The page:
by: Dominic Basulto
The July/August "Ideas" issue of The Atlantic (still available on some newsstands) is chock-full of innovation goodness, including one of the best-written articles that I've read in some time about the future of the newsweekly. Michael Hirschorn looks at the experience of The Economist, which actually added advertising pages last year (up 25%), gained subscribers and expanded circulation at a time when similar types of publications were experiencing double-digit declines, and asks a simple question: Why has the Economist been so successful when other weekly news magazines have not?
After ruminating on how the digital age has changed the way people consume news & information, Hirschorn identifies several possible reasons for the success of The Economist:
1. Quality and breadth - "The Economist is truly a remarkable invention - a weekly newspaper, as it calls itself, that canvasses the globe with an assurance that no one else can match. Where else, really, can you actually keep up with Africa?"
2. Ability to distill the news and offer a point of view - "The Economist has reached its current level of influence and importance because it is, in every sense of the word, a true global digest for an age when the amount of undigested, undigestible information online continues to metastasize..."
3. Smart analysis & razor-sharp clarity instead of original reporting - "The Economist virtually never gets scoops, and the information it does provide is available elsewhere... if you care to spend 20 hours Googling."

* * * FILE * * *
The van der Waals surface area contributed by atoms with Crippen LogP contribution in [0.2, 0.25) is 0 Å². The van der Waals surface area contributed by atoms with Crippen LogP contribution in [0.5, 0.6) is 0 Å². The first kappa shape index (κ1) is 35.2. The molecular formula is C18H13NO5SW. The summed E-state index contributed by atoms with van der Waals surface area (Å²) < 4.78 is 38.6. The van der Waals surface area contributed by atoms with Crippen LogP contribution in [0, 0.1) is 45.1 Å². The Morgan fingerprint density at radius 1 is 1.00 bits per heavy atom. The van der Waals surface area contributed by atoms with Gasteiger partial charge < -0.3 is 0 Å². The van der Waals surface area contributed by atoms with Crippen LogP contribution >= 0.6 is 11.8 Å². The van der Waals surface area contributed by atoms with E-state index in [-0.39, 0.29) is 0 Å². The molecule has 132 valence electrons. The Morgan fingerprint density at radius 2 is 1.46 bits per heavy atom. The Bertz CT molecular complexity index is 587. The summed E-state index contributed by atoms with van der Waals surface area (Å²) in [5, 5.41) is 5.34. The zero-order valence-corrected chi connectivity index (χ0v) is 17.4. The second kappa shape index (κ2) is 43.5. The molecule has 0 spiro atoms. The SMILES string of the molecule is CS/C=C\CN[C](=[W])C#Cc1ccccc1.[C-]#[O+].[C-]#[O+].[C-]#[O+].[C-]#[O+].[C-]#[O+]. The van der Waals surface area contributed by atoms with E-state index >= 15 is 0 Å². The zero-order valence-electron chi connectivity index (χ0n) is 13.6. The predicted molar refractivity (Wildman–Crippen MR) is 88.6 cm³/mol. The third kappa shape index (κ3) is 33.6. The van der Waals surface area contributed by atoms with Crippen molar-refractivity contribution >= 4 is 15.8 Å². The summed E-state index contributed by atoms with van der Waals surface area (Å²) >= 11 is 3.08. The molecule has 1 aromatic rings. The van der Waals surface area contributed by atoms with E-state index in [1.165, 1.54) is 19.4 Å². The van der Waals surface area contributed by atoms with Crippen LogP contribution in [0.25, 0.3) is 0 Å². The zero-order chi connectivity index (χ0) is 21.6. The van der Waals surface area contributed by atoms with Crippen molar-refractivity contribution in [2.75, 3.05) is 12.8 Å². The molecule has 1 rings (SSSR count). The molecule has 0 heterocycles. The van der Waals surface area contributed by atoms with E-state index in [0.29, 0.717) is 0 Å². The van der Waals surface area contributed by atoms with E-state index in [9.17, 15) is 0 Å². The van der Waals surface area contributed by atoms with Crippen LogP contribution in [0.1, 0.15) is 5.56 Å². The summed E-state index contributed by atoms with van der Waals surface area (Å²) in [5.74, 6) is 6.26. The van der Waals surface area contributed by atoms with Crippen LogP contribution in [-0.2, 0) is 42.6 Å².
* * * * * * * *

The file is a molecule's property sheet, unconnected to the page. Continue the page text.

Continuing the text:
What's interesting is that The Economist has managed to do all this without knowingly adapting to the realities of Web 2.0. In fact, even Hirschorn admits that The Economist "has never had much digital savvy." The Economist, which almost demands to be seen first and foremost as a print publication rather than a Web publication, appears to stand alone on the Web, un-linked to other sources of news & information: "While other publications whore themselves to Google, The Huffington Post, and the Drudge Report, almost no one links to The Economist. It sits primly apart from the whole orgy of link love elsewhere on the Web."
At the end of the day, The Economist feels like "the only magazine you need to read. You may like the new Time and Newsweek. But you must - or at least, brilliant marketing has convinced you that you must - subscribe to The Economist."
[image: The Atlantic]